In the past he has been writing about it. He wrote on metrics for social networks and what really happens, focusing on knowledge sharing and learning, he wrote about 6 innovative mashups for transparency, in which you could see the impact certain decisions have on the social fabric of regions (I was especially struck by the Healthcarethatworks – website that shows the New York City wide status for hospitals and its disproportionate impact that recent hospital closures have on low-income communities.) and his most recent post was on maptivism as a new approach of activism (based on the estimate that as much as 80% of data contains geo-referenced information. So, a lot of information can be displayed through maps. Digital maps allow easy ways to present large amounts of data and reduce complexity.)
The internet started out as a Utopia for me. It would benefit people around the world and make the globe a better place. With the increased absorption of internet initiatives into corporate environments, some of that euphoric belief in the WWW disappeared. But after reading the possibilities posted by Christian and after our talk in which he put forward the extra’s a transparent use of existing data (both on regional, national and international level) could bring… I am again a radiant believer. He gave a wonderful and simple example to get people interested in their own social environment. What if we take the data from a specific part of a city and open this data up to the citizens, e.g. people could see where trash bins are located, light poles are implemented, benches are placed... if city council than wants to change the outlines of that specific areas, or do something to create a better living space for all its citizens in that location, it could show the citizens what is already there, and ask them how they think their living area could be improved. I agree that a lot of debate could come from this, but coming to a consensus as a group can also adds to the social fabric of a region. All this data is already available, but in many occasions very little is done with it.
Christian Kreutz blogs qualitatively, which makes his blog a gem, check it out. He is thinking about going fully into consulting, so if you feel the need for a very professional, citizen-oriented web-analysis-expert, send him a note.
If you know of any data being used to make society more transparent, let me know, I would love to get more ideas.
Wednesday, 9 September 2009
Education is changing and all of us feel the results of that change. We are amidst the change as educators, but how does this affect the student/learner?
After reading the book ‘Disrupting Class – how disruptive innovation will change the way the world learns” by Clayton M. Christensen, Michael B. Horn and Curtis W. Johnson, I had the urge to start putting the changes on a piece of paper. As soon as I committed the ideas to paper, more ideas bubbled up.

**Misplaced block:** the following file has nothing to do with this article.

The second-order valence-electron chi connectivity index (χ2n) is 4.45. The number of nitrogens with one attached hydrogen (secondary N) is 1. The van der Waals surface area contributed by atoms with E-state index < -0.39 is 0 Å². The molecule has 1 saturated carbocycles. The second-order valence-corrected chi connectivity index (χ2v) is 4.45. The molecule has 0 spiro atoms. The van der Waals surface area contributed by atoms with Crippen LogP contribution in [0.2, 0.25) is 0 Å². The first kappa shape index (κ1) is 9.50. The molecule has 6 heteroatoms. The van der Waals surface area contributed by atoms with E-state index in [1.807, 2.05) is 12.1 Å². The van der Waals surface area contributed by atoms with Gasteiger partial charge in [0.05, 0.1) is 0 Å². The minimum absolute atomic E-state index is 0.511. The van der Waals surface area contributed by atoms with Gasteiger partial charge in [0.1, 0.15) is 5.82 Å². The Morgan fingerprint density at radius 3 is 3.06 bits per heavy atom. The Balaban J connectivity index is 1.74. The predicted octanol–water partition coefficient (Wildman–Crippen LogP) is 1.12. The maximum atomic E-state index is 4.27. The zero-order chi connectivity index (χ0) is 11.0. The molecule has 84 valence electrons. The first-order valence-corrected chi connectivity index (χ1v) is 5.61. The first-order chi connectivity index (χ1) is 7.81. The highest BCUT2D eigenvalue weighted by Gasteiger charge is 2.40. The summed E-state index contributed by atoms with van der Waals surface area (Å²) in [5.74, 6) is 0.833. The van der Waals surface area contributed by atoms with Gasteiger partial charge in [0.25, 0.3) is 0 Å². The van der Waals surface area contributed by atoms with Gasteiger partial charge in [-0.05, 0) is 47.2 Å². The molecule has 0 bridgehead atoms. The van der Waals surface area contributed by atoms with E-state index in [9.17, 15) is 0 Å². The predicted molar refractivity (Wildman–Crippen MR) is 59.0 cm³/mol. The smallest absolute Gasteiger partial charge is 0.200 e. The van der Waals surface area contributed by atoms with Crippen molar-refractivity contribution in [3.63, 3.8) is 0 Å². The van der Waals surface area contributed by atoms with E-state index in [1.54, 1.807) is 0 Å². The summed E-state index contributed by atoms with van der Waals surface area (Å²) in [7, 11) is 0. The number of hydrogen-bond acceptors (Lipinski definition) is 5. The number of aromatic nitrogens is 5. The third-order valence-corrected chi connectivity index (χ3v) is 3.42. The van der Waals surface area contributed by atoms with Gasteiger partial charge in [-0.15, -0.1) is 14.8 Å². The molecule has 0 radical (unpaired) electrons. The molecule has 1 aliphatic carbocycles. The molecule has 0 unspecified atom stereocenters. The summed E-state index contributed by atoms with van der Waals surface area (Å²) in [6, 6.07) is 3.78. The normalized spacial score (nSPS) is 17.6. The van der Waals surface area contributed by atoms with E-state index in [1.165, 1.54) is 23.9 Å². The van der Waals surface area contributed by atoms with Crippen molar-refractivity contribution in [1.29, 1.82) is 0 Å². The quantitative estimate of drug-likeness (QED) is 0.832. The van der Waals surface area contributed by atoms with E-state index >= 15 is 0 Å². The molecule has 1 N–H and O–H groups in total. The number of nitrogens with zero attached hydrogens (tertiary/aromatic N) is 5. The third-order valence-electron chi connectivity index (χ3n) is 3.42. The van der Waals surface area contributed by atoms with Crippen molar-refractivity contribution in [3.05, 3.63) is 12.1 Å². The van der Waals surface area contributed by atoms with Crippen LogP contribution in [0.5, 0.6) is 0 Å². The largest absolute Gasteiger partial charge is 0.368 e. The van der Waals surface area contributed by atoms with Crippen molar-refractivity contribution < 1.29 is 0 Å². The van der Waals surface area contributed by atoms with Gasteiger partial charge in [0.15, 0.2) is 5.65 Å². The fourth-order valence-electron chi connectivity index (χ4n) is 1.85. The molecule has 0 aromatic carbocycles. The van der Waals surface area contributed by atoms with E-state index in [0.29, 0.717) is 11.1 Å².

Although I came up with a more or less lengthy list, I hope you can add some of your ideas of change in education. The list I could put together leading to the Walhalla of education we are aiming for.
In the meanwhile I am now listing changes for parents and teachers as well... will be posting those soon.
(thought after publishing this post ... wondering what the tables will look like on my mobile.... )
(Cartoon by Nick D Kim, nearingzero.net.)
Yesteryear – a passive more read than write world
My educational Walhalla: the content production era
The student / learner
The student went to school on fixed times.
The learner fits education within her/his schedule or interest.
Lunch and breaks were given during which you better NOT learned (nerd and geek were bad names in those days).
You learn even when others do not, because you know that learning is fantastic.
Only very precise labeled books, papers, manuscripts were mandatory course material and as a student you just needed to go through them;
You gather your content, in doing so learning to be critical in filtering obtainable content.
As a student, you had little chance to explore the world and dive into any content yourself (exceptions aside).
The Web is your oyster… or chocolate cookie jar, where you can satisfy your knowledge hunger with delight.
Assignments and exams were mandatory if you wanted to pass anything formal.
Any type of assignment/test/task is very closely linked to real life cases and situations.
School was part of a life cycle: birth, school, work, death.
Learning is life.
You, as a student were isolated to your close (regional) classmates.
Anyone who has access to internet (even with limited frequency) can be your classmate or learning colleague. The world is your neighbor.
Group work was limited and did not go beyond class-room or at the most own school boundaries.
Group work can be very multicultural and diverse both in approach and in peers.
Your part of the world was enough; other continents were exotic and different.
The world is getting to be more of the same, no matter where you live (war zones not included, hopefully they will disappear).
No fiddling, no doodling, no talking… for most of the time. Paying attention = similar to physical and mental lethargy.
You do whatever is needed to get your mind working (I curse, yell and walk around stamping my feet if my brain cannot grasp something – this part does not resemble Walhalla)
If you scored above average on your assignments, you would get a diploma. Strangely enough this never meant that you were prepared for working life. It was more an indication that you could do what needed to be done to obtain a diploma in the prevailing learning system.
What you learn, is either a useful foundation for or the actual content you will use in your professional or personal life.
Higher education would mainly be followed in your own region.
Go to whatever educational institution you like, why not join the
The focus is on extrinsic motivation.
Intrinsic motivation rules!
Material was not taken into account different learner skills and/or needs
Even the least mainstream learner can find what is needed for his/her own knowledge benefit in a way that is accessible to them.